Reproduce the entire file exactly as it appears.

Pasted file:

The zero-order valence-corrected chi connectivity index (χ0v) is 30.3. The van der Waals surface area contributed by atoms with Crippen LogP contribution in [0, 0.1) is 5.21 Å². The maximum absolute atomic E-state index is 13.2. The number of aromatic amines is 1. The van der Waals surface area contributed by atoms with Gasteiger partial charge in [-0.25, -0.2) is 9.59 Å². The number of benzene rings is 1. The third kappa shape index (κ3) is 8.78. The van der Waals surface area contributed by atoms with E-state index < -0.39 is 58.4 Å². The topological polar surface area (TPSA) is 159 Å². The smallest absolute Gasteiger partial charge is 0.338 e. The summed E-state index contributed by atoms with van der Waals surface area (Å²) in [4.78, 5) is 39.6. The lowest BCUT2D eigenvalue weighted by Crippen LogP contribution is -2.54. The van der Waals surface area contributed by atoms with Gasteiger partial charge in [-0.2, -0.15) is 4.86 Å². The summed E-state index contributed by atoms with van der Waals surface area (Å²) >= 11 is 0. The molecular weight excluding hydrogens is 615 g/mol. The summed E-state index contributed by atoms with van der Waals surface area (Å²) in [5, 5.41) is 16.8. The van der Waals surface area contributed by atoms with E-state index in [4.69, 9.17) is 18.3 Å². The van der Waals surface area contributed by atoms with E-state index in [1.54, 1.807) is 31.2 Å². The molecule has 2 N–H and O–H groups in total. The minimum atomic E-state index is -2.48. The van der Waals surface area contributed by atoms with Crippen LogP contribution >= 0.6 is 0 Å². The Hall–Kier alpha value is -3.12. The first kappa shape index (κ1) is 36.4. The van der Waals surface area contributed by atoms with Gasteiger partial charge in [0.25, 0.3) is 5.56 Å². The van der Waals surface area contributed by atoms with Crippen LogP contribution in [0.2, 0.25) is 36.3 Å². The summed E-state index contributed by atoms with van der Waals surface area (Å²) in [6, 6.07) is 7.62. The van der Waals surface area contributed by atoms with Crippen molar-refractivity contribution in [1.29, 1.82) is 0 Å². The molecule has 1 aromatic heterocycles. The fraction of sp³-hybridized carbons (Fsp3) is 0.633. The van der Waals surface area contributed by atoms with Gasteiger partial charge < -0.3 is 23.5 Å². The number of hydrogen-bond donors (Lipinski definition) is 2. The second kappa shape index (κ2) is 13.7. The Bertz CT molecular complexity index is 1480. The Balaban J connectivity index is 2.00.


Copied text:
The zero-order valence-corrected chi connectivity index (χ0v) is 30.3. The van der Waals surface area contributed by atoms with Crippen LogP contribution in [0, 0.1) is 5.21 Å². The maximum absolute atomic E-state index is 13.2. The number of aromatic amines is 1. The van der Waals surface area contributed by atoms with Gasteiger partial charge in [-0.25, -0.2) is 9.59 Å². The number of benzene rings is 1. The third kappa shape index (κ3) is 8.78. The van der Waals surface area contributed by atoms with E-state index < -0.39 is 58.4 Å². The topological polar surface area (TPSA) is 159 Å². The smallest absolute Gasteiger partial charge is 0.338 e. The summed E-state index contributed by atoms with van der Waals surface area (Å²) in [4.78, 5) is 39.6. The lowest BCUT2D eigenvalue weighted by Crippen LogP contribution is -2.54. The van der Waals surface area contributed by atoms with Gasteiger partial charge in [-0.2, -0.15) is 4.86 Å². The summed E-state index contributed by atoms with van der Waals surface area (Å²) >= 11 is 0. The molecular weight excluding hydrogens is 615 g/mol. The summed E-state index contributed by atoms with van der Waals surface area (Å²) in [5, 5.41) is 16.8. The van der Waals surface area contributed by atoms with E-state index in [4.69, 9.17) is 18.3 Å². The van der Waals surface area contributed by atoms with E-state index in [1.54, 1.807) is 31.2 Å². The molecule has 2 N–H and O–H groups in total. The minimum atomic E-state index is -2.48. The van der Waals surface area contributed by atoms with Crippen LogP contribution >= 0.6 is 0 Å². The Hall–Kier alpha value is -3.12. The first kappa shape index (κ1) is 36.4. The van der Waals surface area contributed by atoms with Gasteiger partial charge in [0.25, 0.3) is 5.56 Å². The van der Waals surface area contributed by atoms with Crippen LogP contribution in [0.2, 0.25) is 36.3 Å². The summed E-state index contributed by atoms with van der Waals surface area (Å²) in [6, 6.07) is 7.62. The van der Waals surface area contributed by atoms with Crippen molar-refractivity contribution in [1.29, 1.82) is 0 Å². The molecule has 1 aromatic heterocycles. The fraction of sp³-hybridized carbons (Fsp3) is 0.633. The van der Waals surface area contributed by atoms with Gasteiger partial charge < -0.3 is 23.5 Å². The number of hydrogen-bond donors (Lipinski definition) is 2. The second kappa shape index (κ2) is 13.7. The Bertz CT molecular complexity index is 1480. The Balaban J connectivity index is 2.00.